During the period I was the Professor and head of the Depart­ment of Ophthalmology at Maulana Azad Medical College and associated hospitals, New Delhi, I used to send my postgraduate students to the Institute of Ophthalmology, Ali­garh; Sitapur Eye hospital, Medical college, Lucknow; Medi­cal college, Agra to expose the young students to the type of work being done at places other than Delhi. I feel that we should now create four Travel Fellowships for those who have passed Master of Surgery examination to travel to various parts of the country. These travel fellowships can be ophthal­mic pilgrimages to South, North, West or East to enable them to attend the most important institutions which are doing excellent work. They can stay for a period of one week at each institution. The main purpose of this is to enlighten young ophthalmologists before they settle down to practice. I will request Prof. A.K. Gupta, Chairman of the Academic Re­search Committee to develop the above mentioned pro­gramme.

The All India Ophthalmological Society will impart certain instruction courses along with regional and state level Confer­ences as I find that these conferences need help and guidance. The Society should also organise workshops of 2-3 days duration on various subjects in medical colleges especially which are still not well developed. This year we plan to hold a mini meeting of the AIOS at Srinagar on intraocular implant surgery. Prof. Manzoor Ahmed has agreed to shoulder this responsibility of organizing this meeting in the third week of September 1989.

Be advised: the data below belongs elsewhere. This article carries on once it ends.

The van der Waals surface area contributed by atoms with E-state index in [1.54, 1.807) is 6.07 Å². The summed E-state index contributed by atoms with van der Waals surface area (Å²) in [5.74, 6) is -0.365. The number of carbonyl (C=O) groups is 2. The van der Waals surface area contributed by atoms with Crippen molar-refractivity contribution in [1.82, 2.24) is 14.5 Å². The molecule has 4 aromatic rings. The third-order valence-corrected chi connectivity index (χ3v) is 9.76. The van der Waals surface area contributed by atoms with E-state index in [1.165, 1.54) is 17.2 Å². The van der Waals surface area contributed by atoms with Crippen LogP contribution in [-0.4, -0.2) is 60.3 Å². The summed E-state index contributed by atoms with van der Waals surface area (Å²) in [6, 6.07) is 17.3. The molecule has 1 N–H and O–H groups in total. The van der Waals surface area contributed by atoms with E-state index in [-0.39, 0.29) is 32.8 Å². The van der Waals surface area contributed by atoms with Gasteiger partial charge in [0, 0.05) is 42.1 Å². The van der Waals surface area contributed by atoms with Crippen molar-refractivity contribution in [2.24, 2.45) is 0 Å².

It is unfortunate that many regional institutes and medical colleges which received grants from the Government of India, have not come up to the required expectation. I had raised this point at the meeting of the Central Coordination Committee (National Programme for Control of Blindness) and I sin­cerely feel than an independent audit team should be available to audit the activities of various institutions to find out the reasons for their not coining up to the expectations and helping these institutions to overcome the hurdles in their way.

1984 was a great year for All India Ophthalmological Society when we organised the Xth Congress of the Asia Pacific Academy of Ophthalmology. This has left a great impact on the minds of ophthalmologists all over the world. Innumerable letters of praise for the quality of presentation by our members and the flawless management of the Congress have been received. This was a great morale booster and has given impetus to the success of Indian ophthalmology. You will be pleased to know that the International Council of Ophthalmol­ogy, Advisory Committee of International Council of Oph­thalmology and, Academia International have accepted our invitation to hold their meetings in India in 1992 during the Golden Jubilee celebrations of All India Ophthalmological Society. I congratulate Dr. P. Siva Reddy and Dr.P.N. Nagpal who have persuaded these organisations to hold their meet­ings in India. You will also be pleased to know that the Asia Pacific Intra-ocular Implants Association has also accepted our invitation to hold its meeting in Delhi in 1992. These events are going to give a great fillip to Indian Ophthalmology and I hope that the members will utilise these opportunities especially those who missed the 10th Congress of Asia Pacific Academy of Ophthalmology at Delhi.